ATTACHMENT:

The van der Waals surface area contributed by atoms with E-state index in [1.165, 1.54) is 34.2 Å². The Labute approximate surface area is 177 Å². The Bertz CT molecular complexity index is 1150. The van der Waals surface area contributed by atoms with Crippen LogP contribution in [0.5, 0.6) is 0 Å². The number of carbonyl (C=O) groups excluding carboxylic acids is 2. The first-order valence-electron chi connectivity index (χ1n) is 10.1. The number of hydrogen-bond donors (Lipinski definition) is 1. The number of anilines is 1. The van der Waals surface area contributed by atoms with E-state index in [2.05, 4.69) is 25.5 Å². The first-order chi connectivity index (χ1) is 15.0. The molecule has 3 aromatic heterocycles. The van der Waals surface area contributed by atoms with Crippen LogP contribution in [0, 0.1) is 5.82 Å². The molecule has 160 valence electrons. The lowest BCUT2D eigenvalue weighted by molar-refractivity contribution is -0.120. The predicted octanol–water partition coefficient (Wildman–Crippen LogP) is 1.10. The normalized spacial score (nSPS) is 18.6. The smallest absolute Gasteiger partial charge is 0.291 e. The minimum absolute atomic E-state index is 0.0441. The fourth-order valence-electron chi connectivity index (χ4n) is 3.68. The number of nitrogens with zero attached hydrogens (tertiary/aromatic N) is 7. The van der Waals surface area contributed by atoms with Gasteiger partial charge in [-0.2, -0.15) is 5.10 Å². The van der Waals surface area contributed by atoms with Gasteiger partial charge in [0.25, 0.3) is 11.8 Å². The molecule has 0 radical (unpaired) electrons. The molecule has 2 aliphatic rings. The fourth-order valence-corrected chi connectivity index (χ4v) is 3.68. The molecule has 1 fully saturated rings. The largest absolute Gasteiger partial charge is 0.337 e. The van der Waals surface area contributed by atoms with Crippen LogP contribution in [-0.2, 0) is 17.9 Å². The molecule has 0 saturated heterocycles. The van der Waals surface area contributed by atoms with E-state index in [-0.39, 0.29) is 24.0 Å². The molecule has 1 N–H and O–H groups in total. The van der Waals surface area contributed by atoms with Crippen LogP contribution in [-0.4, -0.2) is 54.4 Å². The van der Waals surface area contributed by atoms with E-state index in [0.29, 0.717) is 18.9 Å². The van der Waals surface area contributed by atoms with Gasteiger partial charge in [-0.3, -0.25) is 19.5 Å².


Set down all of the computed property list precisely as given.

The van der Waals surface area contributed by atoms with E-state index in [1.165, 1.54) is 34.2 Å². The Labute approximate surface area is 177 Å². The Bertz CT molecular complexity index is 1150. The van der Waals surface area contributed by atoms with Crippen LogP contribution in [0.5, 0.6) is 0 Å². The number of carbonyl (C=O) groups excluding carboxylic acids is 2. The first-order valence-electron chi connectivity index (χ1n) is 10.1. The number of hydrogen-bond donors (Lipinski definition) is 1. The number of anilines is 1. The van der Waals surface area contributed by atoms with E-state index in [2.05, 4.69) is 25.5 Å². The first-order chi connectivity index (χ1) is 15.0. The molecule has 3 aromatic heterocycles. The van der Waals surface area contributed by atoms with Crippen LogP contribution in [0, 0.1) is 5.82 Å². The molecule has 160 valence electrons. The lowest BCUT2D eigenvalue weighted by molar-refractivity contribution is -0.120. The predicted octanol–water partition coefficient (Wildman–Crippen LogP) is 1.10. The normalized spacial score (nSPS) is 18.6. The smallest absolute Gasteiger partial charge is 0.291 e. The minimum absolute atomic E-state index is 0.0441. The fourth-order valence-electron chi connectivity index (χ4n) is 3.68. The number of nitrogens with zero attached hydrogens (tertiary/aromatic N) is 7. The van der Waals surface area contributed by atoms with Gasteiger partial charge in [-0.2, -0.15) is 5.10 Å². The van der Waals surface area contributed by atoms with Gasteiger partial charge in [0.25, 0.3) is 11.8 Å². The molecule has 0 radical (unpaired) electrons. The molecule has 2 aliphatic rings. The fourth-order valence-corrected chi connectivity index (χ4v) is 3.68. The molecule has 1 fully saturated rings. The largest absolute Gasteiger partial charge is 0.337 e. The van der Waals surface area contributed by atoms with Crippen LogP contribution in [-0.2, 0) is 17.9 Å². The molecule has 0 saturated heterocycles. The van der Waals surface area contributed by atoms with E-state index in [-0.39, 0.29) is 24.0 Å². The molecule has 1 N–H and O–H groups in total. The van der Waals surface area contributed by atoms with Crippen LogP contribution in [-0.4, -0.2) is 54.4 Å². The van der Waals surface area contributed by atoms with E-state index in [0.29, 0.717) is 18.9 Å². The van der Waals surface area contributed by atoms with Gasteiger partial charge in [-0.3, -0.25) is 19.5 Å².